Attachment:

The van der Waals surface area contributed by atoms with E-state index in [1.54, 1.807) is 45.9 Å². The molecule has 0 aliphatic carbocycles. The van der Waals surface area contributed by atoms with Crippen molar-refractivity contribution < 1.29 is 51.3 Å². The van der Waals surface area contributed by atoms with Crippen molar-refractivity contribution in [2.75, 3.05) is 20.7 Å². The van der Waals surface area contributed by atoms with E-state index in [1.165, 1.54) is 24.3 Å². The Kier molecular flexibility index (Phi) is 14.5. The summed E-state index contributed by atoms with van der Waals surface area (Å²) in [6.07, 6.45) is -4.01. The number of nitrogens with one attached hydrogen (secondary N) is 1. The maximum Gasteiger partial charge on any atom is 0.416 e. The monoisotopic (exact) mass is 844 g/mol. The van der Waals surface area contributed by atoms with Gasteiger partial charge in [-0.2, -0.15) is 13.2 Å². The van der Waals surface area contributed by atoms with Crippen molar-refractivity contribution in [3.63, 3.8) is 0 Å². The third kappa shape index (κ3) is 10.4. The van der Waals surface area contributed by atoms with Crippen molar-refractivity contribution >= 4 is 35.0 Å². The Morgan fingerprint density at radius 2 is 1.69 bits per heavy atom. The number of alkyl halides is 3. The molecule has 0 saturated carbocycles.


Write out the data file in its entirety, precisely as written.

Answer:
The van der Waals surface area contributed by atoms with E-state index in [1.54, 1.807) is 45.9 Å². The molecule has 0 aliphatic carbocycles. The van der Waals surface area contributed by atoms with Crippen molar-refractivity contribution < 1.29 is 51.3 Å². The van der Waals surface area contributed by atoms with Crippen molar-refractivity contribution in [2.75, 3.05) is 20.7 Å². The van der Waals surface area contributed by atoms with E-state index in [1.165, 1.54) is 24.3 Å². The Kier molecular flexibility index (Phi) is 14.5. The summed E-state index contributed by atoms with van der Waals surface area (Å²) in [6.07, 6.45) is -4.01. The number of nitrogens with one attached hydrogen (secondary N) is 1. The maximum Gasteiger partial charge on any atom is 0.416 e. The monoisotopic (exact) mass is 844 g/mol. The van der Waals surface area contributed by atoms with Gasteiger partial charge in [-0.2, -0.15) is 13.2 Å². The van der Waals surface area contributed by atoms with Crippen molar-refractivity contribution in [3.63, 3.8) is 0 Å². The third kappa shape index (κ3) is 10.4. The van der Waals surface area contributed by atoms with Crippen molar-refractivity contribution >= 4 is 35.0 Å². The Morgan fingerprint density at radius 2 is 1.69 bits per heavy atom. The number of alkyl halides is 3. The molecule has 0 saturated carbocycles.